Diversity of mangrove molluscs
The abundant and diverse molluscs are an important part of the food web. A total of around 64 different species have been recorded in Hong Kong mangroves (Coastal Community Survey 2004). The number of species can vary between sites from ~4 (Tsim Bei Tsui, Nam Chung and Sha Tau Kok) to ~32 (Wong Yi Chau, To Kwa Ping, Tai Tan and Chek Keng). In general, mangroves with diverse microhabitats such as rocky, boulder, sandy and muddy shores and with substantial fresh water coming in are the richest in these species.
Apart from the Mai Po Marshes and Tsim Bei Tsui, which are both SSSIs and also the Restricted Area under the Cap. 170 Wild Animals Protection Ordinance that is legally protected from undue disturbance, other mangrove sites in Hong Kong which are either of considerable size, or with ecological value, include Tai Tam Harbour, Lai Chi Wo Beach, Pak Nai, Ting Kok, Hoi Ha Wan, Kei Ling Ha and San Tau – which are designated as SSSIs. These SSSIs, when they are covered by existing statutory Outline Zoning Plans (OZPs) would be protected from incompatible land uses by statutory controls. Approval from the Town Planning Board is required for any developments within the SSSI boundaries. In addition, mangrove habitats are also included as one of the important habitats for designated projects (DP) under the Environmental Impact Assessment Ordinance (EIAO). This means the possible impacts from the DPs on the mangrove sites must be assessed in the Ecological Impact Assessment report. New SSSIs for mangrove sites will be proposed when more information is available on the ecological values of the mangrove sites.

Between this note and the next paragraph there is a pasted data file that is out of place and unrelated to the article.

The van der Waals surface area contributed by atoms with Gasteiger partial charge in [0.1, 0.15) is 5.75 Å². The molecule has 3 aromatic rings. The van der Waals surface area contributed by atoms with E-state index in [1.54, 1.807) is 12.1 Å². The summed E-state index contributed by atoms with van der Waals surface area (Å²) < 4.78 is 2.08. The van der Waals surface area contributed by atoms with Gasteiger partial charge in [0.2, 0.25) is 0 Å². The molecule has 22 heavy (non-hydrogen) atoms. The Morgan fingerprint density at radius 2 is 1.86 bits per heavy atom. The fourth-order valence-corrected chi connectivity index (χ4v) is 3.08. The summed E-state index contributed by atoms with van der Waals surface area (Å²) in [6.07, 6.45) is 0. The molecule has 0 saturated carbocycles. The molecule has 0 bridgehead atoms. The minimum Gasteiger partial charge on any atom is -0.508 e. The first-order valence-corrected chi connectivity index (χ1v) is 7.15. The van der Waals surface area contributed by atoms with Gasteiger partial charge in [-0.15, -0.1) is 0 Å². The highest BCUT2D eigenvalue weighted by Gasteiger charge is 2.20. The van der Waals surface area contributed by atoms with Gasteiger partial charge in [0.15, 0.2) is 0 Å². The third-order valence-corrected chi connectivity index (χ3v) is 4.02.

Dai, A.Y. and Yang S.L. 1991. Crabs of the China Seas. China Ocean Press Beijing.
Lee S.Y. and Leung V. 1999. The brachyuran Fauna of the Mai Po Marshes Nature Reserve and Deep Bay, Hong Kong. Hong Kong University Press.
Lee S.Y. 2003. Venturing Forest in the Water. Friends of the Country Park and Cosmos Books Ltd.
Tam N.F.Y and Wong Y.S. 1997. Ecological Study on Mangrove Stands in Hong Kong.
Tam N.F.Y. and Wong Y.S. 2000. Hong Kong Mangrove. City University of Hong Kong Press.
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Last Review Date : 15 September 2017